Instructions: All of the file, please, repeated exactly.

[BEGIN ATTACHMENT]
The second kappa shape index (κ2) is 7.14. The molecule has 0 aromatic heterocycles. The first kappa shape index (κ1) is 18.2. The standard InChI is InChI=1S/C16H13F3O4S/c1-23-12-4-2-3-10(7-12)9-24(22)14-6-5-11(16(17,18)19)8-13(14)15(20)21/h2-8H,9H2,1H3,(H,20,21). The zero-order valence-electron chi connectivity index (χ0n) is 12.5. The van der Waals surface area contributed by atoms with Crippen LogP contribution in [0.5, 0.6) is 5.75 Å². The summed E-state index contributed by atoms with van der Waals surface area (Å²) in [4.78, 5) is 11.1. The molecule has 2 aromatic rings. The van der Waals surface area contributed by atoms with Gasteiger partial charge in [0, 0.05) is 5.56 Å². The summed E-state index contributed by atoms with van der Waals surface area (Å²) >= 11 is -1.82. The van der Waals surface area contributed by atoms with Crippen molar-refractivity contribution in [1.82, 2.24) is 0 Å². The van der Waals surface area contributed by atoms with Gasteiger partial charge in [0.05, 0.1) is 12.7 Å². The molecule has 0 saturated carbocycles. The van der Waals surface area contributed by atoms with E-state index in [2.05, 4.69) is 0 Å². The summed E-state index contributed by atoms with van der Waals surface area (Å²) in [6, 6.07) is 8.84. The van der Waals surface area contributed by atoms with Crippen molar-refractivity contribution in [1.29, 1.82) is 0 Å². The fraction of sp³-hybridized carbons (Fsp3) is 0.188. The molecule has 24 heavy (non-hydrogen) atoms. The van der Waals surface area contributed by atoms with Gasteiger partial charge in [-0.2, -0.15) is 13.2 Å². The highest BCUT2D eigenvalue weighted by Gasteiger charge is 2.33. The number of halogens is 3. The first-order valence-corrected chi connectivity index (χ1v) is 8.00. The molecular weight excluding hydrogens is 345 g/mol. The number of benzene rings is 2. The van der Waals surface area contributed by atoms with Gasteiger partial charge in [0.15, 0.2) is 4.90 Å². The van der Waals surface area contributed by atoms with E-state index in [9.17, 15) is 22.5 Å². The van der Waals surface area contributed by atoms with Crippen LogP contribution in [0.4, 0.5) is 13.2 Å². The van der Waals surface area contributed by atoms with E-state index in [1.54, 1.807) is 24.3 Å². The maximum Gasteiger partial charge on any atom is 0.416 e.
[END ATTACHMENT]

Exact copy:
The second kappa shape index (κ2) is 7.14. The molecule has 0 aromatic heterocycles. The first kappa shape index (κ1) is 18.2. The standard InChI is InChI=1S/C16H13F3O4S/c1-23-12-4-2-3-10(7-12)9-24(22)14-6-5-11(16(17,18)19)8-13(14)15(20)21/h2-8H,9H2,1H3,(H,20,21). The zero-order valence-electron chi connectivity index (χ0n) is 12.5. The van der Waals surface area contributed by atoms with Crippen LogP contribution in [0.5, 0.6) is 5.75 Å². The summed E-state index contributed by atoms with van der Waals surface area (Å²) in [4.78, 5) is 11.1. The molecule has 2 aromatic rings. The van der Waals surface area contributed by atoms with Gasteiger partial charge in [0, 0.05) is 5.56 Å². The summed E-state index contributed by atoms with van der Waals surface area (Å²) >= 11 is -1.82. The van der Waals surface area contributed by atoms with Crippen molar-refractivity contribution in [1.82, 2.24) is 0 Å². The van der Waals surface area contributed by atoms with Gasteiger partial charge in [0.05, 0.1) is 12.7 Å². The molecule has 0 saturated carbocycles. The van der Waals surface area contributed by atoms with E-state index in [2.05, 4.69) is 0 Å². The summed E-state index contributed by atoms with van der Waals surface area (Å²) in [6, 6.07) is 8.84. The van der Waals surface area contributed by atoms with Crippen molar-refractivity contribution in [1.29, 1.82) is 0 Å². The fraction of sp³-hybridized carbons (Fsp3) is 0.188. The molecule has 24 heavy (non-hydrogen) atoms. The van der Waals surface area contributed by atoms with Gasteiger partial charge in [-0.2, -0.15) is 13.2 Å². The highest BCUT2D eigenvalue weighted by Gasteiger charge is 2.33. The number of halogens is 3. The first-order valence-corrected chi connectivity index (χ1v) is 8.00. The molecular weight excluding hydrogens is 345 g/mol. The number of benzene rings is 2. The van der Waals surface area contributed by atoms with Gasteiger partial charge in [0.15, 0.2) is 4.90 Å². The van der Waals surface area contributed by atoms with E-state index in [9.17, 15) is 22.5 Å². The van der Waals surface area contributed by atoms with Crippen LogP contribution in [0.4, 0.5) is 13.2 Å². The van der Waals surface area contributed by atoms with E-state index in [1.54, 1.807) is 24.3 Å². The maximum Gasteiger partial charge on any atom is 0.416 e.